Nolan gazed down into the pool of thick, black water below. The lake stretched on in front of him, a sleeping monster ready to swallow him whole the moment he dipped his foot in it.
He turned back toward the house he’d come from, a nondescript two-story wooden building, barely more than a cabin. Light burned in the upstairs bedroom, and it didn’t feel right—its glow too golden, too luminescent, as if it didn’t come from this world at all.
A black shadow appeared behind the glass.
Nolan panicked and put a step back. His foot slipped on the wet surface, and before he had time to cry out, he fell down into the lake below. Water rolled over him in black, thick waves, pulling him under.
He screamed, but no sound came out. Water burned his eyes and engulfed him, threatening to drown him. He fought against the darkness, struggled to stay afloat, but the water was sticky and thick, almost as thick as blood, and he couldn’t move at all…
He woke up screaming.
Sweat rained down from his forehead and he shivered all over as he took a deep breath, trying to calm down. He was safe at home, in his own bedroom, not near the lake or the house he’d never seen before—not stuck in the nightmare.
The door burst open and his mom walked in. Her blonde hair looked completely disheveled and her bathrobe dragged over the floor, as if she’d rushed to put it on before darting to his room.
The first few nights it happened, she’d run in, eyes wide, worry turning her face into a wrinkled mask. Now, although her lips curled in annoyance, she still rushed over to his room every time.
He loved her for that.
“Did you have the nightmare again?”
“Yeah.” He wrapped his arms around himself. Now that he’d stopped sweating, he realized how cold his room was, as if he’d somehow been transported to the Arctic.
Mom sat down on the edge of the bed, kissed him on the forehead, and pulled him close. “It’s okay, sweetie. It was just a dream.”
The first time he’d had the nightmare, he’d believed her. It seemed logical. Dad had just broken the news to him that he’d enrolled him for a summer camp near a lake, in this stupid town called Weirdville. Mom had been so mad she hadn’t spoken to Dad all day. Nolan was mad too, but he wasn’t good at ignoring people, and way better at throwing temper tantrums. He’d crashed through the house like a tornado, jumped up and down the stairs, screamed at the top of his lungs.
The worst part was that he understood why Dad had done it. He’d gone behind Nolan’s back—and his Mom’s—in signing him up for the summer camp.
In high school, Dad had won the national swimming competition: 100 meters. He went swimming practically every day.
Nolan, on the other hand, was terrified of water. He’d been afraid of it for as long as he could remember. He wasn’t terribly good at any sport, but he dreaded swimming the most. Every time he had to go to the swimming pool, he ended up having a panic attack, until his school’s gym teacher decided it wasn’t worth the hassle and let Nolan pass on the swimming.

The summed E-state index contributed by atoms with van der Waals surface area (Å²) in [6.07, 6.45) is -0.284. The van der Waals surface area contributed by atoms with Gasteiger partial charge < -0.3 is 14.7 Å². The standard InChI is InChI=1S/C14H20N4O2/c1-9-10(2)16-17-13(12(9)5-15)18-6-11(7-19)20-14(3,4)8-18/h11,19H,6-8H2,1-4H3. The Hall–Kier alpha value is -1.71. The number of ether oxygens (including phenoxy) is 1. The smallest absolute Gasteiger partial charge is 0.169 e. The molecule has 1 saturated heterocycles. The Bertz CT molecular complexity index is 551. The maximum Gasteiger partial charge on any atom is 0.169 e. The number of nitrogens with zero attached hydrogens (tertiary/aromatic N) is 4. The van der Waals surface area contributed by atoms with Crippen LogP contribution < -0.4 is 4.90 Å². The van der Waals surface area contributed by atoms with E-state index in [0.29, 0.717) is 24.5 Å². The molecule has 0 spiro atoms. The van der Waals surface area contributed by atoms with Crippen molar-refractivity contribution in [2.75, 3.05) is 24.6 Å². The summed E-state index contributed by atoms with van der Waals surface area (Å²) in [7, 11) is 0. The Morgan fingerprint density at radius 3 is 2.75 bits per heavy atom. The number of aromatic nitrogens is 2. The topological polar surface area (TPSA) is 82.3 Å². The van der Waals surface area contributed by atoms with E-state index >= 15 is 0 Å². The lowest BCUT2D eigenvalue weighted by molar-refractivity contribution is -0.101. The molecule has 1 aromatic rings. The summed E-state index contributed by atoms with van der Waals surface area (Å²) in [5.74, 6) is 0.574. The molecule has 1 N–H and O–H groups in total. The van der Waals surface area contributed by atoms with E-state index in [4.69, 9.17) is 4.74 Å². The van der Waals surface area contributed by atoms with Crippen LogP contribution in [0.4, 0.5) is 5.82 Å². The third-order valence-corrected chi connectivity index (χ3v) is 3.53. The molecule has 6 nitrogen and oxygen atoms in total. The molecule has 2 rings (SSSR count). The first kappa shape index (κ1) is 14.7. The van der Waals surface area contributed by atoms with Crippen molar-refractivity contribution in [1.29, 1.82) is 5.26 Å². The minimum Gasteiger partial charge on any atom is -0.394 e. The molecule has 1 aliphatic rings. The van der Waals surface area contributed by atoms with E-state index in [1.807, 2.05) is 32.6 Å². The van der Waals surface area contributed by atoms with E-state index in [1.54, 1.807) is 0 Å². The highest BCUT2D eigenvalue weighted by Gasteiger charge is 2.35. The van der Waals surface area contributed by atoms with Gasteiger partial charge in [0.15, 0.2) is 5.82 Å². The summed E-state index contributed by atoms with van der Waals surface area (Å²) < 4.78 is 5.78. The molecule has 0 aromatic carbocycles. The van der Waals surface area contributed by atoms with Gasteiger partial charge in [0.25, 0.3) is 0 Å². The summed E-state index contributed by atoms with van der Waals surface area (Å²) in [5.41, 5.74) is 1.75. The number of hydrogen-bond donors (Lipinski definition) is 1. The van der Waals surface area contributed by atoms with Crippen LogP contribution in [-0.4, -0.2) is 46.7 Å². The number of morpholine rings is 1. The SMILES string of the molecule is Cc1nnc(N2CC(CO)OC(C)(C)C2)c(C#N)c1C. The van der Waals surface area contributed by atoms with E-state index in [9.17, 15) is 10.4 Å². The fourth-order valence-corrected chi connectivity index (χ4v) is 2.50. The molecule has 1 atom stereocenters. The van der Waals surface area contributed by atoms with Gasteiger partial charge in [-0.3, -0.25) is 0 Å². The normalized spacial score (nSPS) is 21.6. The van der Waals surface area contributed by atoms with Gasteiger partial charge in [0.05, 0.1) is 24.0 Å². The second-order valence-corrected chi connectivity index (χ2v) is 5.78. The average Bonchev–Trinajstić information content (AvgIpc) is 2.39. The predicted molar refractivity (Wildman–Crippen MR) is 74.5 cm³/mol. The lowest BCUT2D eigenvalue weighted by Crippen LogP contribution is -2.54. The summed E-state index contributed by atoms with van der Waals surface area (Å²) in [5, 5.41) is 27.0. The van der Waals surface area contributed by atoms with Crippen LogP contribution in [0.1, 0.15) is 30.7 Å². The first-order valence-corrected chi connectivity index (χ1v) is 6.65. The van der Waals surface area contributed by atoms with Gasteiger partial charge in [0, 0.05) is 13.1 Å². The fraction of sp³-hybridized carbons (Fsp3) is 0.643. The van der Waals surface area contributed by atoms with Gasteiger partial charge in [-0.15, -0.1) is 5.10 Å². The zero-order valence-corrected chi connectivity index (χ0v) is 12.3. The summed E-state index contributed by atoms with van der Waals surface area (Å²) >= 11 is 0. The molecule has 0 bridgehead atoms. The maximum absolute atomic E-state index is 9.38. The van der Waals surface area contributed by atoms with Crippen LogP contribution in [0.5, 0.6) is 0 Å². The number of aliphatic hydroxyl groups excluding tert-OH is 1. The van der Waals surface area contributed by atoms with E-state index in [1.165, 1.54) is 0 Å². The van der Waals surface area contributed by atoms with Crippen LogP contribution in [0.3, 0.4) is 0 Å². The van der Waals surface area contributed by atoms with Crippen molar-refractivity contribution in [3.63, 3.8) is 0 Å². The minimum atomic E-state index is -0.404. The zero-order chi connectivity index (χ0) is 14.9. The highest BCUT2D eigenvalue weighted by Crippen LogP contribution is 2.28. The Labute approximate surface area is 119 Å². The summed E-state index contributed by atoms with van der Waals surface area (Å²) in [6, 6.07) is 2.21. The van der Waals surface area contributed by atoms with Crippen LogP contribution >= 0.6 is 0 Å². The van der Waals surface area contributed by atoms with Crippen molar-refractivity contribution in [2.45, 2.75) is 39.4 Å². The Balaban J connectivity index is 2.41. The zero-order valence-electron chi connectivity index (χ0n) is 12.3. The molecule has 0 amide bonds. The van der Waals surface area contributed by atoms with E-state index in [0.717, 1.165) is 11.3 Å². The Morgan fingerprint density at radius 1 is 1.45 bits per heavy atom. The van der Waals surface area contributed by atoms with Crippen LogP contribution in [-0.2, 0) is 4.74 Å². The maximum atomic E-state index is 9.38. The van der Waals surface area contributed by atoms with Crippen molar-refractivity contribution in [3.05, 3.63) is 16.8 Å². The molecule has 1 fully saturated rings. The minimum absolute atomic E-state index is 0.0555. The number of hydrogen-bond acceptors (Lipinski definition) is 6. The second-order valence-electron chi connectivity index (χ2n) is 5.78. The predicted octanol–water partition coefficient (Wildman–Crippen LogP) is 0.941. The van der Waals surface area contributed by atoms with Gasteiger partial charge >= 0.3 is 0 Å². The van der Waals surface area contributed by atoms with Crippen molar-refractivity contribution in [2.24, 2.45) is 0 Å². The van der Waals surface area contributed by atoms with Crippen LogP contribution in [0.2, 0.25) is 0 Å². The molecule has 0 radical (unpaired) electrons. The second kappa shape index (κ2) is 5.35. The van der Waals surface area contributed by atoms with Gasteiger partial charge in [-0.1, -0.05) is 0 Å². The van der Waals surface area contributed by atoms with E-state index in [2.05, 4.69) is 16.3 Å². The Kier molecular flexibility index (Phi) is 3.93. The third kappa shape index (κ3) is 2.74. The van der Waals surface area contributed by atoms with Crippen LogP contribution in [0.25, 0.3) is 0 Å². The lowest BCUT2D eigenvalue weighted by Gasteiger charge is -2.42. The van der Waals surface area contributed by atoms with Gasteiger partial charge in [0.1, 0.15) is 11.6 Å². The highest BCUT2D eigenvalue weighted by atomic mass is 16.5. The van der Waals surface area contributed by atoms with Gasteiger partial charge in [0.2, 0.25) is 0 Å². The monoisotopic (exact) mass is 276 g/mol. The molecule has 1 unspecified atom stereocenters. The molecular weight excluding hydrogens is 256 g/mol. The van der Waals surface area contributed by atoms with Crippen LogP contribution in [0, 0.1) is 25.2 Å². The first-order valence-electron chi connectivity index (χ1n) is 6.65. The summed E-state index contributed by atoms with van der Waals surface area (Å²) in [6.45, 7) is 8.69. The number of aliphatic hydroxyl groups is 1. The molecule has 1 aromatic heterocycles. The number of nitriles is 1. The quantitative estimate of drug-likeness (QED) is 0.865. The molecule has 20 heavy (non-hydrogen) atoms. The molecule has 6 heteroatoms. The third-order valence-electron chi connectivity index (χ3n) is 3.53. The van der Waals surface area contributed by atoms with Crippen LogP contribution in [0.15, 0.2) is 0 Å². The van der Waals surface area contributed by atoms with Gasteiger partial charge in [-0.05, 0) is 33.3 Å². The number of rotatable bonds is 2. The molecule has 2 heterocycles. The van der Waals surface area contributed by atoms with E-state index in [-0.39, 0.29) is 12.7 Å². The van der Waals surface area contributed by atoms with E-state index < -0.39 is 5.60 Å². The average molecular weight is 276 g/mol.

After he found out about the camp enrollment, the nightmares had begun, but there was something strange about them. In daytime, Nolan feared what he assumed would be a slew of questioning stares of his fellow campers almost as much as the water itself. People always looked at him as if he’d grown three heads whenever he mentioned being afraid of the water.
In the nightmare, that barely played any part. It was all about the lake, about the house nearby, about the thing hiding inside the house.
“I don’t want to go.” He clutched Mom’s arm, digging his fingers into her skin. “Please don’t make me.”
She sighed. “I’m sorry, sweetie, but your Dad is convinced this’ll be good for you and… to be honest, I think he may be right.” She stroked his hair. “There’s no reason to be so afraid of swimming. It’s just water.”
He clenched his fists. If he got a penny every time he heard that sentence, he’d be a millionaire. Of course he had no reason to be afraid of water, but he was. He barely kept it under control while taking a bath. No way would he survive going to a lake.
Whenever he got near water, a blind panic took hold of him. He couldn’t move, could barely breathe. Run, his body screamed. Run! Get away from the water!
Even if he ignored his body’s demands, he always ended up panicking anyway. Then people had to come drag him out of the pool, and it all got so embarrassing everyone at school made fun at him.
It hurt that Mom thought the same way about it as Dad, that he should just get over this fear of water and move on with his life—that he couldn’t be normal until he did.
Mom pulled the blankets up to his shoulders and helped him lie back down. “Try to get some sleep. The bus will be here in less than four hours.” She kissed his cheek, and then disappeared out of his room.
Four hours until he had to leave. Four hours.
He clutched the blanket so hard his knuckles turned white.
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Majanka Verstraete has a Master of Law degree, and is studying for a Master of Criminology degree at the moment.
She has written a picture book series, “Valentina’s Spooky Adventures”, of which three books have been released. She’s also working on the “Weirdville” series, a series of scary lower grade chapter books. The first three books in the series have been released, and books four to six will release in 2014.
The first three Weridville books have also been released in audiobook version.
She’s written two young adult novels. “Fractured”, the first book in the Mirrorland series was released last year and its sequel, “Reflected” will be released in 2015. The first book in YA Paranormal series, the Angel of Death Series, “The Soul Thief”, will release in November 2014.